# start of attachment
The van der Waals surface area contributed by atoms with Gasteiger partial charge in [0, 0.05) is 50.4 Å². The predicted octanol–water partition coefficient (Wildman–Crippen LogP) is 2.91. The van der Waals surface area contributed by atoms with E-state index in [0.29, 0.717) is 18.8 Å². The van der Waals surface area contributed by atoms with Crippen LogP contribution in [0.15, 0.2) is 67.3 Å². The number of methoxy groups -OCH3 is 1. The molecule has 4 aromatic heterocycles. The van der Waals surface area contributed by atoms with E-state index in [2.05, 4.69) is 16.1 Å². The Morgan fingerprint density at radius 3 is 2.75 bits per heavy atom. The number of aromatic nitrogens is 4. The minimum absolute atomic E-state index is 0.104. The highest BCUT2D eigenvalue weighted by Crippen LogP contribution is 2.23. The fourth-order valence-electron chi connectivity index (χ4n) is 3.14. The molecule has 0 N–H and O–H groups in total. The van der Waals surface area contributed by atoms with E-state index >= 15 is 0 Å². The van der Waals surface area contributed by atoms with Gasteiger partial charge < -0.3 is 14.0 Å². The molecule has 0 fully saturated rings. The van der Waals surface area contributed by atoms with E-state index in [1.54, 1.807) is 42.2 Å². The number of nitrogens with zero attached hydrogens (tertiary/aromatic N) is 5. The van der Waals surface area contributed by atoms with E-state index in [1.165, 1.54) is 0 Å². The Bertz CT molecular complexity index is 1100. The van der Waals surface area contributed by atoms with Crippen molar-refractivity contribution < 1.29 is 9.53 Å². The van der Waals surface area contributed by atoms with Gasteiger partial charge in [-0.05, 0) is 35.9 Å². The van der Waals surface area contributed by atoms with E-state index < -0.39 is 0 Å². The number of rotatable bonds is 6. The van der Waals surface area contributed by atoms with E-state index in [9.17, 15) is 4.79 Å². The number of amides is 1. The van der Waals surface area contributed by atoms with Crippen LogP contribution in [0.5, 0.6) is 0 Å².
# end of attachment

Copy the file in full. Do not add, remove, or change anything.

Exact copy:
The van der Waals surface area contributed by atoms with Gasteiger partial charge in [0, 0.05) is 50.4 Å². The predicted octanol–water partition coefficient (Wildman–Crippen LogP) is 2.91. The van der Waals surface area contributed by atoms with E-state index in [0.29, 0.717) is 18.8 Å². The van der Waals surface area contributed by atoms with Crippen LogP contribution in [0.15, 0.2) is 67.3 Å². The number of methoxy groups -OCH3 is 1. The molecule has 4 aromatic heterocycles. The van der Waals surface area contributed by atoms with E-state index in [2.05, 4.69) is 16.1 Å². The Morgan fingerprint density at radius 3 is 2.75 bits per heavy atom. The number of aromatic nitrogens is 4. The minimum absolute atomic E-state index is 0.104. The highest BCUT2D eigenvalue weighted by Crippen LogP contribution is 2.23. The fourth-order valence-electron chi connectivity index (χ4n) is 3.14. The molecule has 0 N–H and O–H groups in total. The van der Waals surface area contributed by atoms with E-state index >= 15 is 0 Å². The van der Waals surface area contributed by atoms with Gasteiger partial charge < -0.3 is 14.0 Å². The molecule has 0 fully saturated rings. The van der Waals surface area contributed by atoms with E-state index in [1.54, 1.807) is 42.2 Å². The number of nitrogens with zero attached hydrogens (tertiary/aromatic N) is 5. The van der Waals surface area contributed by atoms with E-state index in [1.165, 1.54) is 0 Å². The Bertz CT molecular complexity index is 1100. The van der Waals surface area contributed by atoms with Crippen molar-refractivity contribution < 1.29 is 9.53 Å². The van der Waals surface area contributed by atoms with Gasteiger partial charge in [-0.05, 0) is 35.9 Å². The van der Waals surface area contributed by atoms with E-state index < -0.39 is 0 Å². The number of rotatable bonds is 6. The van der Waals surface area contributed by atoms with E-state index in [9.17, 15) is 4.79 Å². The number of amides is 1. The van der Waals surface area contributed by atoms with Crippen LogP contribution in [0.5, 0.6) is 0 Å².